The PT 109 is probably one of the best known American ships of WW2. Most famous of course for being commanded by John F. Kennedy – the late President of the United States.
I recently scanned the market for RC PT boats. There are a lot of options, but none that fit my budget. It seems converting a Lindberg kit is the easiest and least expensive option.
However, I did that many years ago and wanted to try something new. I also felt that I had a good shot at building a better and cheaper PT 109 from scratch.
Every project needs goals set in the beginning, so here are the goals for this project:
To meet the goals above, I made the following decisions:
Hull - Balsa: It is inexpensive, is relatively easy to cut and glues like a dream with CA glue. This will help stay under budget and limit prep and assembly time.
Superstructure - Cardboard/Balsa: Is free and can be sheared with scissors. Will be used for some superstructure and deck details.
Details - Brass/Hardwood/Styrene: Brass will be used for smaller details that otherwise would break too easily. Other details like hatches and vent cowlings are easiest made from Styrene. Hardwood and cardboard may be used occasionally if it makes sense.
Scale: We’ll stick with Lindberg’s 1:32 so we can stay closer to apples to apples. For those who like big boats I have also created a set of plans at 1:24 scale. More below.
Running hardware: Single prop, surplus motor and commercial rudder. If there is money in the budget, I'll use a commercial motor coupling. If not, a piece of vinyl tubing will work.
Without going into too much detail, the plans had to be reworked for simpler and speedier construction. I felt it was important to maintain the shear of the fore deck – a characteristic feature of the Elco's.
This makes construction a little trickier, since the common practice is to build the hull upside down and set the bulkheads flat on the table. To work around this issue, I instead flattened out the knuckle line using a balsa sheet as a chine stringer.
With this approach the number of bulkheads can be reduced without jeopardizing the integrity of the hull as its being built. Also, a straight chine profile is nowhere near as noticeable as a flat deck would have been.
Some curve can be worked back into the chine by careful sanding once the hull is planked. If all else fail, the spray strip can be attached to give the desired illusion of a bent chine. I doubt it's necessary though.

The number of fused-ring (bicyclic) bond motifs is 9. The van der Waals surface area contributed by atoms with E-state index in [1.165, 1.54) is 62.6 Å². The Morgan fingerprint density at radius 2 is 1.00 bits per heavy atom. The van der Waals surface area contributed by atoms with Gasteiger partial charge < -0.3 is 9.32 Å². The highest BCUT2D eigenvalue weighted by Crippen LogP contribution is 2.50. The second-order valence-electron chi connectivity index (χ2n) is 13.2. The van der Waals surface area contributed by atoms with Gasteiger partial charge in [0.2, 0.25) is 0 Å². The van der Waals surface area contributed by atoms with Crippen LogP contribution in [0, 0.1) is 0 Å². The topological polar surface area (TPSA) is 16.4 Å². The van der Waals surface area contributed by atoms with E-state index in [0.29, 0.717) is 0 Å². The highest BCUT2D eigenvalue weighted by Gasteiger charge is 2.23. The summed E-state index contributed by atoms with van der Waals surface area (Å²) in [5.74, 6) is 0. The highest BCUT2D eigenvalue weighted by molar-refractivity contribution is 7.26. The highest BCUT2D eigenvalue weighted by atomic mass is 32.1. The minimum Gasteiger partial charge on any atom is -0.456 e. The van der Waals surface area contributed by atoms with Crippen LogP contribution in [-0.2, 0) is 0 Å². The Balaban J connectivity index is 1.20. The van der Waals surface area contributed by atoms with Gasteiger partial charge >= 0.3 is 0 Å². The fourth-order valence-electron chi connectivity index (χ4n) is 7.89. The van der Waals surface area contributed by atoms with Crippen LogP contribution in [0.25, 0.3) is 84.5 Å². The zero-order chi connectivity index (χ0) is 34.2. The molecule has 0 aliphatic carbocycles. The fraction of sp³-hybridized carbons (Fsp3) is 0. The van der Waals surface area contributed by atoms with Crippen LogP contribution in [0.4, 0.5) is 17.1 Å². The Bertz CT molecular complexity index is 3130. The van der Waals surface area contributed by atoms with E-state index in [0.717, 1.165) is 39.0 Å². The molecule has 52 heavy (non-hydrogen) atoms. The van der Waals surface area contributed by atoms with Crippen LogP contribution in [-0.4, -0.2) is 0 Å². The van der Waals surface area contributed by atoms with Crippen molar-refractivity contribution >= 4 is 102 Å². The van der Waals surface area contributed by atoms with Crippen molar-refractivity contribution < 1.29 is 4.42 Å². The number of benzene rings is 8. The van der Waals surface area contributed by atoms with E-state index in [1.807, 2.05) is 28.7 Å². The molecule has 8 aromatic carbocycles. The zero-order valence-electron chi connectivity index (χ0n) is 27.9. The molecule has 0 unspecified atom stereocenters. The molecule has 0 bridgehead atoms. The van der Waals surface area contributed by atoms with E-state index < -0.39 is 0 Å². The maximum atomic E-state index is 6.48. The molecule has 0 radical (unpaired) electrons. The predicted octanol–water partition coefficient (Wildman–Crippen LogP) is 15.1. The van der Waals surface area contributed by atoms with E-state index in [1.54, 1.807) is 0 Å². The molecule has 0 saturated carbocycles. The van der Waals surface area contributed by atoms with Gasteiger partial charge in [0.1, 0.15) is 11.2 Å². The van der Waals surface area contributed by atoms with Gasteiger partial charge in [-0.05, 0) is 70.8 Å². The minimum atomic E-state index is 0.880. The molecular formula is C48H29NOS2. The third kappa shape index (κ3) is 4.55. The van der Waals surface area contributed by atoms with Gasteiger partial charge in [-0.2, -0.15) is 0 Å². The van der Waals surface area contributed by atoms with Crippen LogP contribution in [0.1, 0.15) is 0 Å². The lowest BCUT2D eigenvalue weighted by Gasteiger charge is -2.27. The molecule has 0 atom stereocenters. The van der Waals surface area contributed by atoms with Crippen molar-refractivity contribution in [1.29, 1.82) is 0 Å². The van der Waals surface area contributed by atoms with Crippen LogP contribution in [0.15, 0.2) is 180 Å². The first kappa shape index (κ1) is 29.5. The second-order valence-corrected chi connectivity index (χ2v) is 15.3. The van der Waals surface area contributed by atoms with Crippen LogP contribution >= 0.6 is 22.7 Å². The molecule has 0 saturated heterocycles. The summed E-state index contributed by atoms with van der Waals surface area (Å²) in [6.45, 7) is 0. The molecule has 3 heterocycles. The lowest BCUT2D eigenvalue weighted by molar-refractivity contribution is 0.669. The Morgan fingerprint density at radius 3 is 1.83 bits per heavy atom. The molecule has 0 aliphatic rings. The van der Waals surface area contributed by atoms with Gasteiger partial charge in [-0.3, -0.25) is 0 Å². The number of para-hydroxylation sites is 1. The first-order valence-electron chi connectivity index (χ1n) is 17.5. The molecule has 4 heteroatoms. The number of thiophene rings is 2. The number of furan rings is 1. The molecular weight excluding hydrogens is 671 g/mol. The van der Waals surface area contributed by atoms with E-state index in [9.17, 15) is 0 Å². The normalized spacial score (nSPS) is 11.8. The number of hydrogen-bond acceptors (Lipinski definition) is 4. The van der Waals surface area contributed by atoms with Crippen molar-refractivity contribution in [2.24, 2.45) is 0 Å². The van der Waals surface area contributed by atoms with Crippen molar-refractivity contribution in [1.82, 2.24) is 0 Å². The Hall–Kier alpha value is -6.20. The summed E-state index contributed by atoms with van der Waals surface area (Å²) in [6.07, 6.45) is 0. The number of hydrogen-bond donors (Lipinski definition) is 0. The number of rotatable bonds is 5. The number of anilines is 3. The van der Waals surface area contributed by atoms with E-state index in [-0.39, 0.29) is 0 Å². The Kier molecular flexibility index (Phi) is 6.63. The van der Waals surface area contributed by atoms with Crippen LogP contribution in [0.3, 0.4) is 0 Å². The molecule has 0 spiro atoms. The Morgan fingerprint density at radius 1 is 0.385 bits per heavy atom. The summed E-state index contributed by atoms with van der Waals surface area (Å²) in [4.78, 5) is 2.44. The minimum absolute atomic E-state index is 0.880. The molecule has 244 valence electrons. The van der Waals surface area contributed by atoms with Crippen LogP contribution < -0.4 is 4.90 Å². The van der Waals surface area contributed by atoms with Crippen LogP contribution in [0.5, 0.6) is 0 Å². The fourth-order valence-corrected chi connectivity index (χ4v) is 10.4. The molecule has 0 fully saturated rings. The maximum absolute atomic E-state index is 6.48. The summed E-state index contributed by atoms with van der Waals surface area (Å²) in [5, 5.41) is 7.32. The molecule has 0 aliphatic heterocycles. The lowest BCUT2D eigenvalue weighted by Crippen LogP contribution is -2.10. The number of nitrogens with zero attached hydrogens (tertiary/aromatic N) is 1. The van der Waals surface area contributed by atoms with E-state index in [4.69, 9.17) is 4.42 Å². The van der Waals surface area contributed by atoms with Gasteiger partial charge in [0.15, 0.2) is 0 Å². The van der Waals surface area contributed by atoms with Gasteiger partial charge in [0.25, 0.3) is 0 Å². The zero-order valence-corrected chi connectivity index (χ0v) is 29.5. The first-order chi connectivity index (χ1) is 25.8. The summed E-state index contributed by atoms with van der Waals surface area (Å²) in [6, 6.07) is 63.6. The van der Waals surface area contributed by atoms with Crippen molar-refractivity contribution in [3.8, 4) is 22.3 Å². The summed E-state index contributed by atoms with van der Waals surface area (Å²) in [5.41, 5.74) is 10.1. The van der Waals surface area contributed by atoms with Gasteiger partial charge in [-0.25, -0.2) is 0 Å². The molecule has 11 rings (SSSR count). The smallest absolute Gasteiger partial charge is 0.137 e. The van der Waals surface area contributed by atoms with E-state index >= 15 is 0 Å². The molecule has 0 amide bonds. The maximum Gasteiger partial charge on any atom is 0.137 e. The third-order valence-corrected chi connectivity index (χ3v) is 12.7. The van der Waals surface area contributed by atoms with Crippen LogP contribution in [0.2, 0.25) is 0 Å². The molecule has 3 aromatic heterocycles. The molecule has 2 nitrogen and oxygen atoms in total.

I made the mistake of printing out some of the longer items on small pieces of paper and taping them back together. Instead I should have gone to Kinko's and had it all printed full scale. It is near impossible to piece it back right, and get them onto the balsa without getting distorted.
After printing out the bulkhead, false keel, chine and shear templates they were attached to the balsa sheets. Here is what I do:
Cut out the templates with scissors, but leave at least 1/16" (1.5mm) all around. For long and spindly parts, like the false keel and shear templates, leave more (a lot more even, if possible). If they are too narrow, no matter how careful, the templates will not maintain their shape.
I use an adhesive in a spray can that essentially turn the template into one large sticky-note. I happen to have the Krylon brand "Easy-Tack", but 3M's adhesive #75 is the original (3M is more money though). I bought it at the local crafts store.
Here is a trick I was told by a model airplane builder many years ago:
When making two identical parts the old fashion way was to use pins to hold one balsa sheet on top of the other. They would inevitably shift and the parts would come out trashed.
Instead, put CA glue down in a few spots (six to eight places on a 4 x 36 inch (100 x 1000mm) sheet). Make the spots as tiny as you can make them – a droplet is way too much – just a touch is enough.
Also, if you pay attention when laying out the parts to be cut on the wood, try and place the dots so they hold the parts together after they have been cut out. This can be a challenge, but well worth the effort.
After cutting the parts out, you can carefully separate the two identical pieces by carefully prying or by cutting using a razor blade. Sometimes there will be a clean split, other times a small piece of balsa will split off. I'd say it's still worth it 99% of the time.
On this model the two chine and shear templates were cut out this way.
I use a single edged razor blade and a steel scale (or "ruler") to cut the pieces out. It works fairly well. I typically end up getting blisters on my index finger, so I cut the pieces out over several nights to let my poor finger recover. I'm sure an X-acto knife will work well too.
Since most edges are straight on these parts, I find a steel scale most helpful. I have one twelve and one 24-inch. For curved cuts I typically cut straight cuts first and clean-up with a small model plane - one of those that take razor blades.
If you have access to either a band saw or scroll saw, you'll finish this step in no-time. Be careful with the up-stroke of the scroll saw might separate the two sheets if you use the technique as described above.
Next we're ready to start putting it together...